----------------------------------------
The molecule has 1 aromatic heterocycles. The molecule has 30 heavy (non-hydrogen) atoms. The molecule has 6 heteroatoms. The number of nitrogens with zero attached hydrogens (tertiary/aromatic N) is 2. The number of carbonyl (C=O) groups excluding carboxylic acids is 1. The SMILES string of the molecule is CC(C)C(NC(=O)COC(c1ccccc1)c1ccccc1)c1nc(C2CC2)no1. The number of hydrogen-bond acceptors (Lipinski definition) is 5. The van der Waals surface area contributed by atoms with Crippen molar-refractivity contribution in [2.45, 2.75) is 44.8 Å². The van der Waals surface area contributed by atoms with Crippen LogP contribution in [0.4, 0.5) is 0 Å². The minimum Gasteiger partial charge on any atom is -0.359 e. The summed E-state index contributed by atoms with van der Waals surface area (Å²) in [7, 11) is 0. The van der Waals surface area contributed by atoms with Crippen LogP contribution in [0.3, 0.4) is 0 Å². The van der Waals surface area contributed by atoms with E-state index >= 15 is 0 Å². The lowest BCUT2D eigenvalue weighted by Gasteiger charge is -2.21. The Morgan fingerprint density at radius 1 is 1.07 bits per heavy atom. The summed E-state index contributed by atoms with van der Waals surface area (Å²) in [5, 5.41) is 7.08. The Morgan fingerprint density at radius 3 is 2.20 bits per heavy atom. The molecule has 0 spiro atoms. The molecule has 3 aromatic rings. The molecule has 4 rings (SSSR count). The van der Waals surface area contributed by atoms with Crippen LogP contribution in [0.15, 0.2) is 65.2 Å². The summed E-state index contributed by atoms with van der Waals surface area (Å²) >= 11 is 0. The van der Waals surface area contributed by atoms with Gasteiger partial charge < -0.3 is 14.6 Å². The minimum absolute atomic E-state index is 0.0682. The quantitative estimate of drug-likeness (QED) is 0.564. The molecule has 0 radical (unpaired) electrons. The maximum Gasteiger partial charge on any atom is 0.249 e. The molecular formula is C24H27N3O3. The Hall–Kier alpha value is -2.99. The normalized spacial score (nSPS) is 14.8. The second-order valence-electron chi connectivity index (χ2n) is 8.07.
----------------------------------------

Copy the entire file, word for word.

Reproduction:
The molecule has 1 aromatic heterocycles. The molecule has 30 heavy (non-hydrogen) atoms. The molecule has 6 heteroatoms. The number of nitrogens with zero attached hydrogens (tertiary/aromatic N) is 2. The number of carbonyl (C=O) groups excluding carboxylic acids is 1. The SMILES string of the molecule is CC(C)C(NC(=O)COC(c1ccccc1)c1ccccc1)c1nc(C2CC2)no1. The number of hydrogen-bond acceptors (Lipinski definition) is 5. The van der Waals surface area contributed by atoms with Crippen molar-refractivity contribution in [2.45, 2.75) is 44.8 Å². The van der Waals surface area contributed by atoms with Crippen LogP contribution in [0.4, 0.5) is 0 Å². The minimum Gasteiger partial charge on any atom is -0.359 e. The summed E-state index contributed by atoms with van der Waals surface area (Å²) in [7, 11) is 0. The van der Waals surface area contributed by atoms with Crippen LogP contribution in [0.3, 0.4) is 0 Å². The van der Waals surface area contributed by atoms with E-state index >= 15 is 0 Å². The lowest BCUT2D eigenvalue weighted by Gasteiger charge is -2.21. The Morgan fingerprint density at radius 1 is 1.07 bits per heavy atom. The summed E-state index contributed by atoms with van der Waals surface area (Å²) in [5, 5.41) is 7.08. The Morgan fingerprint density at radius 3 is 2.20 bits per heavy atom. The molecule has 0 spiro atoms. The molecule has 3 aromatic rings. The molecule has 4 rings (SSSR count). The van der Waals surface area contributed by atoms with Crippen LogP contribution in [0.15, 0.2) is 65.2 Å². The summed E-state index contributed by atoms with van der Waals surface area (Å²) >= 11 is 0. The van der Waals surface area contributed by atoms with Gasteiger partial charge < -0.3 is 14.6 Å². The minimum absolute atomic E-state index is 0.0682. The quantitative estimate of drug-likeness (QED) is 0.564. The molecule has 0 radical (unpaired) electrons. The maximum Gasteiger partial charge on any atom is 0.249 e. The molecular formula is C24H27N3O3. The Hall–Kier alpha value is -2.99. The normalized spacial score (nSPS) is 14.8. The second-order valence-electron chi connectivity index (χ2n) is 8.07.